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Press Release

Justice Department and Federal Trade Commission File Statement of Interest in Hotel Room Algorithmic Price-Fixing Case

For Immediate Release
Office of Public Affairs
Statement of Interest Explains That Hotel Companies Cannot Use Algorithms to Evade Antitrust Laws

The Justice Department joined by the Federal Trade Commission (collectively the “Agencies”), filed a statement of interest with the District of New Jersey in the case of Cornish-Adebiyi v. Caesars Entertainment, which explains that hotels cannot collude on room pricing and cannot use an algorithm to engage in practices that would be illegal if done by a real person.

Companies across the economy are increasingly using algorithms to determine their prices. When a small group of algorithm providers can influence a major segment of a market, competitors are better able to use the algorithm provider to facilitate collusion. This risk is even greater as markets have become more concentrated across a wide range of industries. Algorithms that recommend prices to numerous competing hotels make it harder for travelers to comparison-shop for the best rate.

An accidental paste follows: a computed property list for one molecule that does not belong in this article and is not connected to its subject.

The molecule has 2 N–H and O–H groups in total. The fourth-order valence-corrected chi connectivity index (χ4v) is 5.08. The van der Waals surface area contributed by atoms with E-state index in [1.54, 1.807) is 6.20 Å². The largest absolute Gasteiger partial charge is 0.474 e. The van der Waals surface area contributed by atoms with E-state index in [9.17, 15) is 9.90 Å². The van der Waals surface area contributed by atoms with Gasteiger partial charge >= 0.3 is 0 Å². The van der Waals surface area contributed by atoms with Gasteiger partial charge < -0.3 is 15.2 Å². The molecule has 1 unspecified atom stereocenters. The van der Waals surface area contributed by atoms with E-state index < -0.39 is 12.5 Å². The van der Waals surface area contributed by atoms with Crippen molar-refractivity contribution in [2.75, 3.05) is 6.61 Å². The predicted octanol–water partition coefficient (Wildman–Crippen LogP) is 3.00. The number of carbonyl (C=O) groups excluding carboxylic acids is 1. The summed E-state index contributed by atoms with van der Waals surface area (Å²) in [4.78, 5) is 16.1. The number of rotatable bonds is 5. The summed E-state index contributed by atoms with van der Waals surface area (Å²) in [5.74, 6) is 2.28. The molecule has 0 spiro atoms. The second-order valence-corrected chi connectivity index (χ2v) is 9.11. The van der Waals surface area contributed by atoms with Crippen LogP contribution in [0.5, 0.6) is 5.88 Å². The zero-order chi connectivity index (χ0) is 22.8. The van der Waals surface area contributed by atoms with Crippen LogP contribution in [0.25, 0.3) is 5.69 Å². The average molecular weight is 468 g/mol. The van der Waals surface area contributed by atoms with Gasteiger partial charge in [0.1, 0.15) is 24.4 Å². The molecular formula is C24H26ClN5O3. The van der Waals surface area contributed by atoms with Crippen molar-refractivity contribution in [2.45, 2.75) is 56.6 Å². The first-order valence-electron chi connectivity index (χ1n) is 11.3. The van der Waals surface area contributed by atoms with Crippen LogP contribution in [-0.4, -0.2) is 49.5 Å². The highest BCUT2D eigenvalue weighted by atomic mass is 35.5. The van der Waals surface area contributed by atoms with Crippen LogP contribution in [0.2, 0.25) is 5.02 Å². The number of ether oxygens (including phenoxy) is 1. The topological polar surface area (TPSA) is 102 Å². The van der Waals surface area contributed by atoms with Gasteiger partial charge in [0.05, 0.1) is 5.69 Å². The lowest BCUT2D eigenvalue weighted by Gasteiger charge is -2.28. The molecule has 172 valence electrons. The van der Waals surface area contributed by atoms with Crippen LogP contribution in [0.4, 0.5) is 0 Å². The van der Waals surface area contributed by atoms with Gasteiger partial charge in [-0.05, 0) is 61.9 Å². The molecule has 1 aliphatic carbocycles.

In their statement, the Agencies highlight two key aspects of competition law. First, plaintiffs do not need to identify direct communications between competitors to allege an agreement under Section 1 of the Sherman Act, particularly when they allege that an algorithm provider that works with the competitors is acting in concert with them. Competitors cannot lawfully cooperate to set their prices, whether via their staff or an algorithm, even if the competitors never communicate with each other directly. Second, an agreement to use shared pricing recommendations, list prices or pricing algorithms is still unlawful even when co-conspirators retain some pricing discretion. Setting or recommending initial starting prices can still violate the antitrust laws even if those are not the prices that consumers ultimately pay.

The Agencies have a strong interest in protecting consumers from algorithmic collusion, and their statement provides guidance to any firm that uses an algorithm to set prices. The Agencies recently filed a statement of interest in an algorithmic price-fixing case in the residential housing market, and the Justice Department’s Antitrust Division filed a statement of interest and memorandum of law in another real estate algorithmic price-fixing case last year. The division also has an ongoing case alleging that a middleman orchestrated a yearslong conspiracy to share pricing and other sensitive information among meat processing competitors.

Updated March 28, 2024

Press Release Number: 24-370